1910–19 Pacific hurricane seasons

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The 1910–1919 Pacific hurricane seasons were before the satellite age started in the 1960s, data on east Pacific hurricanes is extremely unreliable. For a few years, there were no reported cyclones, although many systems certainly formed.


Three known tropical cyclones formed in 1910, the remnants of one of them entered southern California on September 15, bringing 2 inches (51 mm) of rain to Santa Barbara County.


Eleven known tropical cyclones formed in 1911 in the eastern Pacific proper.

On September 11, Hurricane 4 of this year's Atlantic season survived passage over Central America and emerged into the Pacific Ocean, where it dissipated on September 12.

On September 29, a ship reported strong winds and a pressure of 998 mbar inside a storm to the east of Hawaii. There were no other reports of this possible tropical cyclone.

A "tropical hurricane" formed southwest of Mexico on October 1, the system recurved, coming ashore on October 4 near Guaymas, accompanied by a devastating storm surge early on the morning of October 5, with some 500 reported dead.[1] It then crossed through western Mexico, before becoming an extratropical cyclone across the American southwest on October 5, the cyclone had a long life thereafter, moving east-northeast across the United States into the western Atlantic on October 7. Racing northeast, the cyclone moved over the Polar ice cap on October 11, arcing north of Europe, before dropping into northern Asia on October 13, then crossing through Siberia until October 21, when the low dissipated.[2]

A "tropical hurricane" formed south of Mexico on October 6, the system moved north-northwest, making landfall west of Acapulco on October 8, before dissipating inland on October 10.[2]


Four known tropical cyclones formed in 1912.

One of them, which stayed at sea, was tracked from August 10 to 11 of this year.

A "tropical hurricane" formed southwest of Mexico on October 23, the cyclone moved northwest, then northward, through western Mexico on October 26 before dissipating on October 27.[2]


There was only one known tropical cyclone in 1913.


There were no known tropical cyclones.


Four tropical cyclones formed in 1915.

On July 4, a system formed WNW of Cocos Island, it made landfall near Salina Cruz two days later.

A tropical cyclone hit northern Baja California in late August, its remnants entered California on August 26, bringing light rains amounting to 1-inch (25 mm).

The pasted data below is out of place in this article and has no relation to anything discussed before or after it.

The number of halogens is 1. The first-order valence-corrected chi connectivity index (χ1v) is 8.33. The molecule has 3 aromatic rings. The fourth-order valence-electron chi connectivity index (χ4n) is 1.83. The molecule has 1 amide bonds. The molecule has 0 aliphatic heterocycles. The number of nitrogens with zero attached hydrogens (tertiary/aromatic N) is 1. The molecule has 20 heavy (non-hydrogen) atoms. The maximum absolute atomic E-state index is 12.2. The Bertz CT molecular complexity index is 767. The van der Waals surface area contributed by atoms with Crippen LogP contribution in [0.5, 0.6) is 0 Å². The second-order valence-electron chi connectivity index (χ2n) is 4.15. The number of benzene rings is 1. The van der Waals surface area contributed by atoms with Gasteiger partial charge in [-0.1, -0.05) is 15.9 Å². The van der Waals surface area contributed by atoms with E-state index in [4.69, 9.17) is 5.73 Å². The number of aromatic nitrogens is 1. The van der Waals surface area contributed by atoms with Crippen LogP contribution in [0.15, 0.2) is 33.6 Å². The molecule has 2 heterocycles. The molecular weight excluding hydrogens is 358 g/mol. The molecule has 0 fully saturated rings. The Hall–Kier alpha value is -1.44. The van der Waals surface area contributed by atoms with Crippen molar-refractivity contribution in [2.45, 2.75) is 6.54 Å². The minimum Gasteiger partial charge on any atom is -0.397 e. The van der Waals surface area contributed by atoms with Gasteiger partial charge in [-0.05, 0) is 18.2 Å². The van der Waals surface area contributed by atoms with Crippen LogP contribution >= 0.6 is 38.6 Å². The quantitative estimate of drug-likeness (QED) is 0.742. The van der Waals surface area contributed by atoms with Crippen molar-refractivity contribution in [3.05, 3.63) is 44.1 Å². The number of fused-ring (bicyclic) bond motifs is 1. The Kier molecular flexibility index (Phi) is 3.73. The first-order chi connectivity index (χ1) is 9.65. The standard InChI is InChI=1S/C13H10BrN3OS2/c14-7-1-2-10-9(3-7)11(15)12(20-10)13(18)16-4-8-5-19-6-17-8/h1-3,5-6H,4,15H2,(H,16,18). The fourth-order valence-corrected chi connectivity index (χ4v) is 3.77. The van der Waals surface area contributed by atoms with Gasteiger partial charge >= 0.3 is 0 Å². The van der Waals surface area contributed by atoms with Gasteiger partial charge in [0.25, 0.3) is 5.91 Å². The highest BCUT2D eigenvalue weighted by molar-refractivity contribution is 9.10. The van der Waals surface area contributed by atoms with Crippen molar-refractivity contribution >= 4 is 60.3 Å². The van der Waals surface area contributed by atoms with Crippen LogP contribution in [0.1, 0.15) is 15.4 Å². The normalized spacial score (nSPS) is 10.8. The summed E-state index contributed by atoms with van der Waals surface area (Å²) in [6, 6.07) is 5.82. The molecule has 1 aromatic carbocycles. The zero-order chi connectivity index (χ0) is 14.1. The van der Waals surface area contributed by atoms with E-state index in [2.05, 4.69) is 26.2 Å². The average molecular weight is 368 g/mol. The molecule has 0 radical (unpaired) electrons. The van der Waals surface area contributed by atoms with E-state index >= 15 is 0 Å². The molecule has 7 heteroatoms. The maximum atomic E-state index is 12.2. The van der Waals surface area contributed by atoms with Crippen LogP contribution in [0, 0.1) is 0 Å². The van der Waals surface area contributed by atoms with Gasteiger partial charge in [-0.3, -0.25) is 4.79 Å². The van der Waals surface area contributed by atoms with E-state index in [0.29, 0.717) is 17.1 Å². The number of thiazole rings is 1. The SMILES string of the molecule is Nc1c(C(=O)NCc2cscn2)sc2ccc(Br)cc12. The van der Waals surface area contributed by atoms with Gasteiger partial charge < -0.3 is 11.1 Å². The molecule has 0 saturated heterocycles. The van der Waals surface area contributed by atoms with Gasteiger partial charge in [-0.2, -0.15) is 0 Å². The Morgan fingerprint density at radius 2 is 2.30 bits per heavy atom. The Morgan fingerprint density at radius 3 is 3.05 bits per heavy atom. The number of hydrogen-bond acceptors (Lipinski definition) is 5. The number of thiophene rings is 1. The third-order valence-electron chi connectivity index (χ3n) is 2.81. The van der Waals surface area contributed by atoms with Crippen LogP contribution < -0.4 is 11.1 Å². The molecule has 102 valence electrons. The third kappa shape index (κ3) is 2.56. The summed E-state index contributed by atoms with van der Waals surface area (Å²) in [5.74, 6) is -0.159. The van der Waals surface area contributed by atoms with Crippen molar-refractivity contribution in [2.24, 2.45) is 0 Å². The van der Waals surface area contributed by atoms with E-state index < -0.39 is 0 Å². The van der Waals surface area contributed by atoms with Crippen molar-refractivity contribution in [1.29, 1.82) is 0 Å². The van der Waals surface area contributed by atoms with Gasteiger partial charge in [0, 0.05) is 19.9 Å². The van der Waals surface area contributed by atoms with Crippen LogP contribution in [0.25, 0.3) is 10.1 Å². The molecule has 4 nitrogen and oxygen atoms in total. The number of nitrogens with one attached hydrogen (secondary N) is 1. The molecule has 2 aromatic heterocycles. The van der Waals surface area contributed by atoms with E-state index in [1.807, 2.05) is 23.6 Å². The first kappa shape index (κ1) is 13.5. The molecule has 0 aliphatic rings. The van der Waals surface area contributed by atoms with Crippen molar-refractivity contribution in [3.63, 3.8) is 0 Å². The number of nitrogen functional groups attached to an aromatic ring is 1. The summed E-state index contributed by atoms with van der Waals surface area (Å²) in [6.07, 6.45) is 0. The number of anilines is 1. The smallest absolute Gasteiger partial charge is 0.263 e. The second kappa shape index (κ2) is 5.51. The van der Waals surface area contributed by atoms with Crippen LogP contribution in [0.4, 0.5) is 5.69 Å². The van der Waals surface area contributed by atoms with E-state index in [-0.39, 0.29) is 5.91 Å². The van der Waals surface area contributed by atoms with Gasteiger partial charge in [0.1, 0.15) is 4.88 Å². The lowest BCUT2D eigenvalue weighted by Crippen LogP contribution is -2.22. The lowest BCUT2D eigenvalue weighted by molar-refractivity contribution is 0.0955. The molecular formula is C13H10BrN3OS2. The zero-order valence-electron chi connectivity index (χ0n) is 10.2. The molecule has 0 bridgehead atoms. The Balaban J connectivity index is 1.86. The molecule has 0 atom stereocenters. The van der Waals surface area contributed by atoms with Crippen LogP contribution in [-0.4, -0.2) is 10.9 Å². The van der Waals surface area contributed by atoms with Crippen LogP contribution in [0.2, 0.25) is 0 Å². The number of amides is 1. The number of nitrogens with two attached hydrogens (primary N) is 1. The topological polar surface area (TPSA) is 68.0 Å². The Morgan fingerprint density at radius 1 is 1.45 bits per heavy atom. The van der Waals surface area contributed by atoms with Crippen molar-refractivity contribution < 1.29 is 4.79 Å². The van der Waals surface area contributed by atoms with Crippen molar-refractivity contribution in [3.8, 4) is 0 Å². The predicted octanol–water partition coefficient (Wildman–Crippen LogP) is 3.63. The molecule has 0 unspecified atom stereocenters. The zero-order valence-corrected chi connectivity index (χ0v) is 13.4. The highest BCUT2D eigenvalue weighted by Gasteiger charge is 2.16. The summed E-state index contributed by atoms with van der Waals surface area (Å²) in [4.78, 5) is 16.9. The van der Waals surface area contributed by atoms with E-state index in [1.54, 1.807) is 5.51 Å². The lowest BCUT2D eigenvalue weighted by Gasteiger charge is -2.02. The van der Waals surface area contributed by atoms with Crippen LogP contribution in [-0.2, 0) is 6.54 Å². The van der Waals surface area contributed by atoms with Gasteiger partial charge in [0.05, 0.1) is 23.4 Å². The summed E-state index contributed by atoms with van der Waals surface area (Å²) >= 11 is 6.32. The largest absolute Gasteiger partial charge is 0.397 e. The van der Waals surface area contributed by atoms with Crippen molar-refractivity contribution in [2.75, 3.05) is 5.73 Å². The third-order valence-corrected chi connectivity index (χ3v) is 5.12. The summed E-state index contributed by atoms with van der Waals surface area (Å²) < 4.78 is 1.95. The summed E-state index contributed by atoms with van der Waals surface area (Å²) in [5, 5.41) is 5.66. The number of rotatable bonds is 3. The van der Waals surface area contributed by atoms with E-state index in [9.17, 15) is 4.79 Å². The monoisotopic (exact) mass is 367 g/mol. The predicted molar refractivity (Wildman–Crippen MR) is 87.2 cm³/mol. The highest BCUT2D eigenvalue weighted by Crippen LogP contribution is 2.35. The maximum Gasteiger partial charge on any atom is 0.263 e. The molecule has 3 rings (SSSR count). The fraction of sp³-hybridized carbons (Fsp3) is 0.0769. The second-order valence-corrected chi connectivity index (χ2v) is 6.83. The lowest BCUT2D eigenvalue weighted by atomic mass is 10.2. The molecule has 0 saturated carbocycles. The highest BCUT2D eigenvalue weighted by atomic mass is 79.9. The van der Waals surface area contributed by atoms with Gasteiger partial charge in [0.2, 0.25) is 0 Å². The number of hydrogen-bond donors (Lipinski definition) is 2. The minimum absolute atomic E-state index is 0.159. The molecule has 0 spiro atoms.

A "tropical hurricane" moved just offshore the coasts of southern and western Mexico between September 3 and 7.[3]


There were no known tropical cyclones.


Four tropical cyclones formed in 1917.

A "tropical hurricane" formed southwest of Mexico on August 29, moved northward into western Mexico on September 1.[3]


Three tropical cyclones formed in the eastern Pacific in 1918.

On September 13, a hurricane was discovered off the coast of Acapulco, it paralleled the coast and moved slightly inland. After reentering the Pacific Ocean, it made landfall in the Gulf of California side of the Baja California Peninsula, this hurricane's remnants continued north into California. This system was destructive. Several people in San José del Cabo were killed, and several houses and buildings were destroyed; in La Paz every ship was either sunk, run aground, or damaged. Several vessels at sea were also sunk, this system's remnants produced light rains in Southern California. When they reached Northern California on September 17, they caused heavy precipitation amounting to 7 inches (180 mm). A total of twenty-five deaths were reported, mainly from drowning or falling trees. Damage was at least 200,000 pesos.[4][1]

On September 29, a "tropical hurricane" moved by Johnston Island to the north-northeast, converting into an extratropical cyclone by October 1, the system raced east-northeast, moving through the Alaskan panhandle into western Canada on October 5. The cyclone then moved westward across Canada until October 10, when it dissipated.[3]


There were two known tropical cyclones.

See also[edit]


  1. ^ Berkeley Daily Gazette, October 12, 1911, p.1
  2. ^ a b c United States Weather Bureau (1947). Pressure Center Tracks From the 1300 GMT Northern Hemisphere Sea Level Pressure Maps. Tracks of Lows 1909-1913. 
  3. ^ a b c United States Weather Bureau (1947). Pressure Center Tracks From the 1300 GMT Northern Hemisphere Sea Level Pressure Maps. Tracks of Lows 1914-1918. 
  4. ^ Arnold Court (1980). Tropical Cyclone Effects on California. Northridge, California: California State University. pp. 10–12. Retrieved 2017-11-05.